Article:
Although the final scoreline was tight, Muirhead and her team controlled their game against China. The Chinese started with last-stone advantage and, when Muirhead just failed to clear out the second of two opposition stones in the first end, China's skip Bingyu Wang had a hit and stay for two points.
The British team levelled with two of their own in the second and, in the third, an umpire's measure gave China one point for a 3-2 lead.
Muirhead gained an advantage in the fourth end when her last effort came tight around two guards and chipped out a Chinese stone to score two for a 4-3 lead but by the ninth end, following China's skip playing a tap-up, the score was level at 7-7.
Having last-stone advantage, however, the British knew they should keep the last end simple and they were helped when second player Vicki Adams cleared two Chinese stones out of the house. Muirhead eventually had a draw to the four-foot for the point to secure the 8-7 victory.
"I love it when my team play so great," said Muirhead. "Vicky played a fantastic double rip that really opened up that last end. It left me a draw to the four-foot which, as a skip, is a routine shot. The sweepers looked after it really well, and Anna [Sloan] called the line great - it was a real team effort."
She added: "I was really pleased with that, it was a solid performance, and we realised how important that game was. It was essential to win. Yes, we dropped our games against Sweden and Canada but they're two tough nations. We know we didn't play great, but can play a lot better if we come up against them again."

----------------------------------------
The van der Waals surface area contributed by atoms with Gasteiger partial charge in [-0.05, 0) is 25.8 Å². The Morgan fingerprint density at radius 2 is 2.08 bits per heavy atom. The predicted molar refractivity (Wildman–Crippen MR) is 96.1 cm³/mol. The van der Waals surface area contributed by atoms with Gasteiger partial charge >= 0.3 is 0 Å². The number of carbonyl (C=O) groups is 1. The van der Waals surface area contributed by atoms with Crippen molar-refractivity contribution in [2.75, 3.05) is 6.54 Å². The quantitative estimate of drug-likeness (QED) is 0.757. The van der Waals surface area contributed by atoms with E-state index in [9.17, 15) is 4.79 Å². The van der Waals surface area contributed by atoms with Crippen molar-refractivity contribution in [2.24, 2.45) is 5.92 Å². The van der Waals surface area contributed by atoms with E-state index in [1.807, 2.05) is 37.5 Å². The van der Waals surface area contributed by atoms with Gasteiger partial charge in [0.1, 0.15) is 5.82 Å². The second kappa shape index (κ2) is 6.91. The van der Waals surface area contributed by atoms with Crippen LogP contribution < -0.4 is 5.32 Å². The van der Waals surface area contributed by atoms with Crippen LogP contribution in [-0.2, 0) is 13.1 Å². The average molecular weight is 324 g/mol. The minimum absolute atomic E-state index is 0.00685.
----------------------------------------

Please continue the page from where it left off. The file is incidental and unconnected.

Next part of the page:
In their win over the USA, Murdoch's men netted more points without last-stone advantage - three - than they scored with last stone.
They built their lead at the start of the game, stealing a single point in the first end then a further two in the third for 3-0 after blanking the second end. By the time the game had reached the eighth end, Murdoch had a three-point lead, at 5-2.
The USA could only score a single point in the ninth end and then ran out of stones in the 10th, giving the British men their fourth win so far.
Afterwards, a delighted Murdoch said: "That was a commanding performance. I think we dominated from start to finish. We were aggressive in the first five ends and got our lead, and we were clinical after that. We had some great shot making and I thought Greg [Drummond] was on fire."
When reminded that he had more steals than 'hammers', Murdoch said: "It's not often you can say that, but it's good to see. It means we're drawing well, getting our rocks in perfect spots and causing them all sorts of trouble."
The Lockerbie-born skip, who lives in Stirling, added: "You're always trying to do better. I think we're gradually getting stronger - we'll need to be, we've got a lot of tough games to come. It's all about momentum. If we can keep going the way we are, then we're in a good place. I think we're very comfortable with the situation right now. We're up there near the top and if you'd said that at the start of the week, I'd be very happy with that. We've got a good formula going, so it's just keep doing what we're doing."
USA second Jared Zezel conceded: "Today we didn't play well enough to beat those guys, and they played great."